Islamabad said Sunday's report that the government had agreed to send the parts to the UN was baseless.

"That report is incorrect; that's entirely baseless and speculative," said Pakistan's Foreign Ministry spokesman Jalil Abbas Jilani on Monday.

Diplomats familiar with a UN investigation into Iran's nuclear programme said on Sunday that Islamabad had agreed to send used centrifuge parts to the UN nuclear watchdog to let inspectors compare them with machinery sold to Iran.
The IAEA is investigating contamination by microscopic particles of highly enriched uranium (HEU) found in Iran at a workshop in Tehran, at a pilot enrichment plant at Natanz and at other sites where there were centrifuges.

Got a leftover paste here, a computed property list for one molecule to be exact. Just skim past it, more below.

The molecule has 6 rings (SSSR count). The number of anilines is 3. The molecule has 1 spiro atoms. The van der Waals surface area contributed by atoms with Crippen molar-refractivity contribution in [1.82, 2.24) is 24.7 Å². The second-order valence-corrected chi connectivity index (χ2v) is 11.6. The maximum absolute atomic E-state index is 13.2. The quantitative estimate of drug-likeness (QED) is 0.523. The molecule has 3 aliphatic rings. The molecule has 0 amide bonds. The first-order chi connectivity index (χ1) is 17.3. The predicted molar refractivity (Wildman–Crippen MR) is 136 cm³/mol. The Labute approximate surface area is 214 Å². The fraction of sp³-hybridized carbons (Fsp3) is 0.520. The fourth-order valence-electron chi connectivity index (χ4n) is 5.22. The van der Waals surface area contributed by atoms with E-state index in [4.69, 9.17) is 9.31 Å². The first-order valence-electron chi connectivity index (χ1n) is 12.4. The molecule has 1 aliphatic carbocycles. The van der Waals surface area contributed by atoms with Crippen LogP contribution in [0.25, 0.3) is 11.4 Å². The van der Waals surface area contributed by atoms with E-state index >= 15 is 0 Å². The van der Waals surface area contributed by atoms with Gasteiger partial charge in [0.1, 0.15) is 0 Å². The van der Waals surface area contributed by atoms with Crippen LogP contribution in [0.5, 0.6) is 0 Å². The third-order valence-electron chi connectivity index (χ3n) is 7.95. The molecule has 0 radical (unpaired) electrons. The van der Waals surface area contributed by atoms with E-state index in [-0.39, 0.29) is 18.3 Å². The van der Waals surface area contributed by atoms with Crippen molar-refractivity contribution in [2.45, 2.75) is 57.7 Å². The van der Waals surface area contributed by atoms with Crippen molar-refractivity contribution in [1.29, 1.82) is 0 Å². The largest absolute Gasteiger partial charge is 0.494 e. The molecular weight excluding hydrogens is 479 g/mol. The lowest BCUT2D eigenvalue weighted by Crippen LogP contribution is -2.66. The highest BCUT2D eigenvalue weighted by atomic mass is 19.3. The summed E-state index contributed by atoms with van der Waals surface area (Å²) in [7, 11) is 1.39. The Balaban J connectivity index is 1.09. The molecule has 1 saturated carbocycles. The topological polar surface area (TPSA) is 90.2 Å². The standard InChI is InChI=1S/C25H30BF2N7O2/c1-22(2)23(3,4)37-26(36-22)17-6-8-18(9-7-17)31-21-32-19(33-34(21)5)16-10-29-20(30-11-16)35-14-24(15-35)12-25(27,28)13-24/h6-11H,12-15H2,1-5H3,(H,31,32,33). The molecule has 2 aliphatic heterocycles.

Blamed on Pakistan

Iran, which argues its nuclear programme is for the peaceful purpose of generating electricity, says the HEU-contaminated equipment came from imported machinery and not from enrichment activities in Iran.

Tehran blamed the traces on contaminated centrifuge components it acquired second-hand from Pakistan.

Islamabad acknowledged for the first time last week that Abdul Qadeer Khan, the father of Pakistan's atomic bomb programme, provided Iran with centrifuges used to produce enriched uranium fuel for nuclear power plants or arms.

But its refusal to allow IAEA experts to take environmental samples inside the country has prevented the watchdog from verifying Iran's explanation.